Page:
Cleveland was six defensive outs away from starting a seven-game road trip with a win. The slim one-run lead was tested all night against a White Sox offense that was eager to hit one out of the park. But the one who was able to hit a long ball in the cold Chicago sky was José Ramírez, who provided the insurance Cleveland was looking for in the 5-3 win on Friday night.
Cleveland tallied four runs in the third inning to come back from an early 1-0 deficit at Guaranteed Rate Field. Ramírez led the charge with a single to center field that plated two runs to give Shane Bieber the lead when he took the mound in the bottom of the inning.
However, it was his home run in the eighth that sealed the win for Cleveland and Bieber. Ramírez’s team-leading seventh homer of the year was a fly ball 356 feet to right field with an exit velocity of 96.2 mph, per Statcast. White Sox right fielder Adam Eaton made an attempt to pull it back, but the ball was too far gone as Cleveland extended its lead.
Before he stepped up to the plate in the eighth inning, Ramírez had a scouting report of his own against Evan Marshall as he faced him in four prior at-bats. He knew how Marshall’s pitches moved and had one way to describe the 86.1 mph changeup offered to him: “A home-run pitch.”
"I was concentrating and getting that pitch,” Ramírez said. “Normally, that's what he's thrown a lot in the past, the changeup on the side, so I was kind of like looking for that pitch."
Ramírez ended the night 2-for-4 with three RBIs and no strikeouts. The Cleveland offense has been trying to find its footing during the first month of the season, much of the blame going to cold weather in the Midwest. But the cold hasn’t bothered the No. 3 hitter as he sports a slash line of .273/.340/.568.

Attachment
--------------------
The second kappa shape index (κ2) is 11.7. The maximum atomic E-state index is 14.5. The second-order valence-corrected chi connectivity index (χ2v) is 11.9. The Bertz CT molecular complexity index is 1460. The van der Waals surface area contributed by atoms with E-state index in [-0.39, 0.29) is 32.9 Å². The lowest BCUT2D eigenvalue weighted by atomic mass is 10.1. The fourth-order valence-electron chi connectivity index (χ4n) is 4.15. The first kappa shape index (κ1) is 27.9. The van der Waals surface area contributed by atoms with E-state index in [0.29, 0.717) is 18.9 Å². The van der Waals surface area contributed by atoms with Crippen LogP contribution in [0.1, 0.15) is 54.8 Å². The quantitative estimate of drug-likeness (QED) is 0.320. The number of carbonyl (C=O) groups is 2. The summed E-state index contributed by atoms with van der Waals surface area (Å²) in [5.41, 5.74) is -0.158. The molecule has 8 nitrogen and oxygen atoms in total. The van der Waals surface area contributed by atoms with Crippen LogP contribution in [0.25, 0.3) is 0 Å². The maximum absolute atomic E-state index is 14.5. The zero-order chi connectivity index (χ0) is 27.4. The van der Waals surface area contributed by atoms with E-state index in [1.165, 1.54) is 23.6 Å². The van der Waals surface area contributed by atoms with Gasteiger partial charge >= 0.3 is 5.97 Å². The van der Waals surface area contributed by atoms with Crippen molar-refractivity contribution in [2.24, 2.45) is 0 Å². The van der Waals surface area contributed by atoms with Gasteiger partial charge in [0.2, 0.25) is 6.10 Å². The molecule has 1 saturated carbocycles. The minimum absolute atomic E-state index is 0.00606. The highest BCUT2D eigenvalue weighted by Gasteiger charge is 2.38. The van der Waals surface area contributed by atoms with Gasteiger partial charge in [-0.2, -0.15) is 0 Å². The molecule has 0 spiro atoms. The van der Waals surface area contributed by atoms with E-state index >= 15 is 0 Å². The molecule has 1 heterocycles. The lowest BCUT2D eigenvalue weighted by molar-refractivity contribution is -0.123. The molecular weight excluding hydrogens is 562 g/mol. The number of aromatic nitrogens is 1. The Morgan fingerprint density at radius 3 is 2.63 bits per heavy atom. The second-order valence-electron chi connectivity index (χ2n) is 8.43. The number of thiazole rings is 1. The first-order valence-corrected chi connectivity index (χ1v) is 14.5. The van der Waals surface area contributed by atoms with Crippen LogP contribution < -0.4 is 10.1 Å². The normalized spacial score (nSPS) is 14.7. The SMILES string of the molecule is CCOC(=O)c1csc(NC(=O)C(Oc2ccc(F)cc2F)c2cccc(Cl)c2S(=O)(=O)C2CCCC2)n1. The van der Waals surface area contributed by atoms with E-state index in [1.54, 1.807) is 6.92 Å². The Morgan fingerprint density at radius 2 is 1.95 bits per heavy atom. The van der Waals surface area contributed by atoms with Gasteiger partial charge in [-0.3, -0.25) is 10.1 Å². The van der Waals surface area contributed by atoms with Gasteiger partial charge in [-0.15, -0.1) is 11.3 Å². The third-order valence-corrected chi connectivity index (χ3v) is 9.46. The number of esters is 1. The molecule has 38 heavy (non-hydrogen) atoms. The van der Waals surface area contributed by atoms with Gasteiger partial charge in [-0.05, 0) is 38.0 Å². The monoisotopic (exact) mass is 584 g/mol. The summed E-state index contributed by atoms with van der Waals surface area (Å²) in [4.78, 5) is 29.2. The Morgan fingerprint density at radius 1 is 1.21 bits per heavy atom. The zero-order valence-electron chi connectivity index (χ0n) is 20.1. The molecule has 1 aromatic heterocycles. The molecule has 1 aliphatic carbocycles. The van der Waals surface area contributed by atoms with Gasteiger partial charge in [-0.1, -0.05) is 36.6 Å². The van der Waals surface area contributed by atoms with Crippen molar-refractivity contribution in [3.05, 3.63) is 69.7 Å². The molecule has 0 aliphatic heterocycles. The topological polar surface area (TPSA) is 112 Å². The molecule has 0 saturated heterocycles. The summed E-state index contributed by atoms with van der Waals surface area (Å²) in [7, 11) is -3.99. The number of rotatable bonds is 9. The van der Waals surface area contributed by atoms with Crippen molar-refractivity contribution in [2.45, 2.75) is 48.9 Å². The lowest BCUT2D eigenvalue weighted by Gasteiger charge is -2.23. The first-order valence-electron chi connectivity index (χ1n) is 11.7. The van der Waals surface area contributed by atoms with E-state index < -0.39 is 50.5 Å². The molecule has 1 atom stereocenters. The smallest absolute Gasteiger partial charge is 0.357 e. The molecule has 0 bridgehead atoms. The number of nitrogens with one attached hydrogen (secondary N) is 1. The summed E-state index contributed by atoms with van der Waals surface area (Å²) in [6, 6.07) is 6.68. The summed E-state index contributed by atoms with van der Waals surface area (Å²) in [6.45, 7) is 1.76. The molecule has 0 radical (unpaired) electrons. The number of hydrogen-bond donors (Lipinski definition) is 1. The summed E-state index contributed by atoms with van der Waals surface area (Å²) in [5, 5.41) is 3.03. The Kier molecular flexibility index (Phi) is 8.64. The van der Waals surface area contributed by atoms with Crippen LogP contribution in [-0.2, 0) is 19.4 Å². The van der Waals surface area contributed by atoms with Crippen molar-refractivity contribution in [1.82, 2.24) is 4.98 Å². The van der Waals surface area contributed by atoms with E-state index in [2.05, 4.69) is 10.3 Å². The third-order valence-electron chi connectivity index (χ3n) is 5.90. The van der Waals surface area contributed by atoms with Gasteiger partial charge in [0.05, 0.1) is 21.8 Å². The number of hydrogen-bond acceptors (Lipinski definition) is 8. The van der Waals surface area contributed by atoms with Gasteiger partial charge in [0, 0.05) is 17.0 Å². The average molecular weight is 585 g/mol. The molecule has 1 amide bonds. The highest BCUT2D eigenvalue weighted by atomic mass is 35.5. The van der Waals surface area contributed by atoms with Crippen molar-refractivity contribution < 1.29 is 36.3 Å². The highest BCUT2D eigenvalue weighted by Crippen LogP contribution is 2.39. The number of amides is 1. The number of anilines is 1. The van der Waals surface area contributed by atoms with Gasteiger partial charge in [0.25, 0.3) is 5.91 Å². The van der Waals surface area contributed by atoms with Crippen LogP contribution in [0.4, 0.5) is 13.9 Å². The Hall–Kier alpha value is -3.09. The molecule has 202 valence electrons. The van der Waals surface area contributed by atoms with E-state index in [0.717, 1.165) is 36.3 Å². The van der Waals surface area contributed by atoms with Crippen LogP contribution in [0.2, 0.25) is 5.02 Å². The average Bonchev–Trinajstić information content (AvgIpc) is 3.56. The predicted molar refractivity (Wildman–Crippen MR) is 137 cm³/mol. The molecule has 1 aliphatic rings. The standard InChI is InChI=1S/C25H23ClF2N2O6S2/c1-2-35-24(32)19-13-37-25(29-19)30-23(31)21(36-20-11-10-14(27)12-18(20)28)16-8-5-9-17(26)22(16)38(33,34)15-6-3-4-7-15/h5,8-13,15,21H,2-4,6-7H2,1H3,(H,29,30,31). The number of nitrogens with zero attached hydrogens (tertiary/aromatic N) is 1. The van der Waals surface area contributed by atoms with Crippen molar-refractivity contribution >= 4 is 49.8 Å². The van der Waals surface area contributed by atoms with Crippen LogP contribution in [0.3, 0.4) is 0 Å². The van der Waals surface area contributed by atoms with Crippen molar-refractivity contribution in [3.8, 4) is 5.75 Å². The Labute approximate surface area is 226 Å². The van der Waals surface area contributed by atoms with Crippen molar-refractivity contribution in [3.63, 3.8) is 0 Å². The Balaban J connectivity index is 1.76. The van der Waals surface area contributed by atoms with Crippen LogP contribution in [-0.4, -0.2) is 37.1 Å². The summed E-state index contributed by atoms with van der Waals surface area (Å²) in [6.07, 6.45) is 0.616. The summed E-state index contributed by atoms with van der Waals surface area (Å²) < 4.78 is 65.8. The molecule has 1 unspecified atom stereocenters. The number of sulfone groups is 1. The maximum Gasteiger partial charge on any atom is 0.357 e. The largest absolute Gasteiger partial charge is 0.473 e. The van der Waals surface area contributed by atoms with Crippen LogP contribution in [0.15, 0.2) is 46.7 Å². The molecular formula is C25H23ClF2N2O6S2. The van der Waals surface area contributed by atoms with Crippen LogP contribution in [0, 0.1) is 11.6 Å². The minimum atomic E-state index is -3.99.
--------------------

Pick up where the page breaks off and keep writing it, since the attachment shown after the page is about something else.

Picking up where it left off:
“I think he’s a great hitter. I think he’s an intelligent hitter, but I think he’s one of the better hitters of the game,” manager Terry Francona said. “I think people can’t really tell because they don’t see the dugout, but he pays attention to everything."
Ramírez has long been a player Cleveland wants at the plate in a high-stakes situation. With the bases loaded and one out in the third inning, the 28-year-old was not fazed by Dallas Keuchel topping out at 89.1 mph on the mound.
"He's not an overpowering thrower, so you just have to let the ball come to the plate,” Ramírez said.
"I think my focus is not so much having bases loaded, it's just more like who's pitching, how aggressive they are and how many pitches they locate around the plate,” he added. “My mindset just changes based on the pitcher who I'm facing in that situation.”
The pitcher who benefited from Ramírez’s mindset was Bieber, who walked away with the win in his history-making night. Bieber has been keen to record-setting outings this season and Friday night was no exception. After he struck out Yasmani Grandal to start the bottom of the fourth inning, the reigning AL Cy Young winner became the only MLB pitcher to record at least eight strikeouts in 18 consecutive games.
The historic strikeout was his eighth of the night as Bieber’s 11 punchouts against Chicago became his fifth start this season in which he recorded at least 10 strikeouts.
“It's special. It's kind of surreal just to be able to experience that,” Bieber said. “Obviously, at the end of the day, all that matters is going out there and giving the team a chance to win. So I'm really happy with just how tonight went in general, especially with the end result being a W.”
Because of Ramírez’s and Bieber’s respective nights, Cleveland is a .500 team once more this season.